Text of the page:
REDDING, Calif. — Preparing for what they hope will never happen. First responders participated in a full-scale training exercise at Redding Regional Airport on Wednesday, March 29. The Federal Aviation Administration requires it every three years.
The call came in a little after 10 a.m.: a 76-passenger plane crashed at Redding Regional Airport. Firefighters from Station 7 were first on the scene, trying to get the flames under control, with an Aircraft Rescue and Fire Fighting Vehicle, a.k.a. ARFF.
"There's a lot of specialized equipment, a lot of heavy-duty jaws of life, a lot of saws that we can get through fuselages of an aircraft. And, it's primary focus is putting out the fire and starting rescue efforts on the passengers that may become victims," said Redding Fire Battalion Chief Mike Sawyer. "It [fire engine] carries three different types of firefighting extinguishing agents: it carries water, it carries foam and dry chemical."
With the flames out, firefighters worked to cut in to the fuselage trying to rescue people trapped inside. Volunteers, many of them firefighting and medical students, played the part of passengers with injuries from slight to fatal. There was also a triage in the field to determine the extent of their injuries.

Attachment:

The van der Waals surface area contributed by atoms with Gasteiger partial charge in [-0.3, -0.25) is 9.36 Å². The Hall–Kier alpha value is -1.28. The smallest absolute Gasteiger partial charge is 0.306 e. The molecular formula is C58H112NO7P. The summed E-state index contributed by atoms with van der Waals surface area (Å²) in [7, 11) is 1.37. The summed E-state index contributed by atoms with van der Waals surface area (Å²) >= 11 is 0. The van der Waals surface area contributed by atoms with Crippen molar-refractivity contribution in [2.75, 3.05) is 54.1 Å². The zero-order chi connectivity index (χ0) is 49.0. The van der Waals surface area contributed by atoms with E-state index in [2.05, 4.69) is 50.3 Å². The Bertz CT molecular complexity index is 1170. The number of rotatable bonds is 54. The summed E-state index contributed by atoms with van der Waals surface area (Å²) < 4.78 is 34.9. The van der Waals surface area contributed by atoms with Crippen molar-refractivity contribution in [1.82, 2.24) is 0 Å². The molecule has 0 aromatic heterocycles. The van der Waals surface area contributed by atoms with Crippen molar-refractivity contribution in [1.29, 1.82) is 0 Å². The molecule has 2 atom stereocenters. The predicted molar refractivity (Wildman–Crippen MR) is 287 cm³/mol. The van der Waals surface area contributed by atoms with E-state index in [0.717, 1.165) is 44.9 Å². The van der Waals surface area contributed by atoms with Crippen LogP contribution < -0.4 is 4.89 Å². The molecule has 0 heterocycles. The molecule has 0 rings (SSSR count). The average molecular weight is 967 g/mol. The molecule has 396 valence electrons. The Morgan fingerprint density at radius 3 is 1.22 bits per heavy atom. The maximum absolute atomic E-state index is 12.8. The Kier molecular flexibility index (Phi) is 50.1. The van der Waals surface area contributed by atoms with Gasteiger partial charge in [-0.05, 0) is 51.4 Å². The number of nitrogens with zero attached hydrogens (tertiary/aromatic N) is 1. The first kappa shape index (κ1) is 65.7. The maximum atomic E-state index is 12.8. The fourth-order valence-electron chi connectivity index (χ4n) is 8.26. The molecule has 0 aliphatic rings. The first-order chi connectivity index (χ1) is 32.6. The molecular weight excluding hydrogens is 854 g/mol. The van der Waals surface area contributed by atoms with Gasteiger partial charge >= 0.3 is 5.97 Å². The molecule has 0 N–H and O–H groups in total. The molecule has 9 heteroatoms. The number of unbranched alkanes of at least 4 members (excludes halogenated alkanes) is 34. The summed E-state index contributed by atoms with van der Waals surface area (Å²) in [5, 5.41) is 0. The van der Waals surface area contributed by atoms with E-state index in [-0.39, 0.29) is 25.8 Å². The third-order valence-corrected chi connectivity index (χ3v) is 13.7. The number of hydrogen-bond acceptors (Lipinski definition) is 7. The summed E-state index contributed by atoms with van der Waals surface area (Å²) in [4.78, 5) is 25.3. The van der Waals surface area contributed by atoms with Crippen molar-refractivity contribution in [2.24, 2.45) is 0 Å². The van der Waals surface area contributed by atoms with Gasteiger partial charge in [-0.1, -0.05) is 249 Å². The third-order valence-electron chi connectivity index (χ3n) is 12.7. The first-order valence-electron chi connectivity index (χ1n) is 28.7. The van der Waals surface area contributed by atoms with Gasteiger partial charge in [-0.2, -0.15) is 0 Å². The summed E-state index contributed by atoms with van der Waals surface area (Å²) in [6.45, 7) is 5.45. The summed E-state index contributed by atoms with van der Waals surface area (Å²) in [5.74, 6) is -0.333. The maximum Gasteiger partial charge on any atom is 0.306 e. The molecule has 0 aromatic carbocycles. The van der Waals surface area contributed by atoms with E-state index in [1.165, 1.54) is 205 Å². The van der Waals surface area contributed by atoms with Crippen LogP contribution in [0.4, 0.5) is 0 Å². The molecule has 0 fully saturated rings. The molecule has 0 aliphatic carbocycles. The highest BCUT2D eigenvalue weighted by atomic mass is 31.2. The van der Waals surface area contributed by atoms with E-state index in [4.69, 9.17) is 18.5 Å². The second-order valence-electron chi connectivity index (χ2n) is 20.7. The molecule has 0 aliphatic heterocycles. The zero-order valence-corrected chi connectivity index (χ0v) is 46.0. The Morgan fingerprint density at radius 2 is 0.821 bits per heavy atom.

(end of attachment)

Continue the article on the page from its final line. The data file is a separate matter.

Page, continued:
Jim Wadleigh, the airport's manager, says with more, larger commercial aircraft arriving and departing from Redding Regional, all the different agencies working together seamlessly is critical.
"Our aircraft are getting bigger at this airport and so we have responded, correspondedly, to the size of the aircraft. This is the largest one, for us," Manager Jim Wadleigh explained. "It's an exciting time to test our responses and get together. And it creates a bond between the agencies and I really enjoy seeing that. And it also, with the volunteers, it kind of inspires them to what we do and what every agency does. So there's going to be a little bit of that as well, today."
There was an "after action review" following the exercise. Jim says it went well. EMS did a good job handling triage, fire response and coordination was great. And it was good exposure for all newer staff.
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